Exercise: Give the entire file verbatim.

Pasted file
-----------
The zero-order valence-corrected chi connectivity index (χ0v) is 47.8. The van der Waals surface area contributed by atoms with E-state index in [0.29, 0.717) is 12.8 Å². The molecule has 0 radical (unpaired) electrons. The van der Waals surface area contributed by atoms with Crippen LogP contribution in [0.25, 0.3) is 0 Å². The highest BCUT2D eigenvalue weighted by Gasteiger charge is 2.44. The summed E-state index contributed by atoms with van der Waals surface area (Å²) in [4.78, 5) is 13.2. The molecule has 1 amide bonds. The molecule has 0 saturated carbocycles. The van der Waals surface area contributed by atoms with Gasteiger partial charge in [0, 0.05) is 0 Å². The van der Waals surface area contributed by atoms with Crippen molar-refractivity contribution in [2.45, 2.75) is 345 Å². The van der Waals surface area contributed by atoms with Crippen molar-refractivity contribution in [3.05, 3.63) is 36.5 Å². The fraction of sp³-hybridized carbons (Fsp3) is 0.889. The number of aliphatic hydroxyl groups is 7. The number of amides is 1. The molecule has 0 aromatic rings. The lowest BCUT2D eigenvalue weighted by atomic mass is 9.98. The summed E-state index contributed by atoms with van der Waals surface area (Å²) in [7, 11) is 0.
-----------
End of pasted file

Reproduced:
The zero-order valence-corrected chi connectivity index (χ0v) is 47.8. The van der Waals surface area contributed by atoms with E-state index in [0.29, 0.717) is 12.8 Å². The molecule has 0 radical (unpaired) electrons. The van der Waals surface area contributed by atoms with Crippen LogP contribution in [0.25, 0.3) is 0 Å². The highest BCUT2D eigenvalue weighted by Gasteiger charge is 2.44. The summed E-state index contributed by atoms with van der Waals surface area (Å²) in [4.78, 5) is 13.2. The molecule has 1 amide bonds. The molecule has 0 saturated carbocycles. The van der Waals surface area contributed by atoms with Gasteiger partial charge in [0, 0.05) is 0 Å². The van der Waals surface area contributed by atoms with Crippen molar-refractivity contribution in [2.45, 2.75) is 345 Å². The van der Waals surface area contributed by atoms with Crippen molar-refractivity contribution in [3.05, 3.63) is 36.5 Å². The fraction of sp³-hybridized carbons (Fsp3) is 0.889. The number of aliphatic hydroxyl groups is 7. The number of amides is 1. The molecule has 0 aromatic rings. The lowest BCUT2D eigenvalue weighted by atomic mass is 9.98. The summed E-state index contributed by atoms with van der Waals surface area (Å²) in [7, 11) is 0.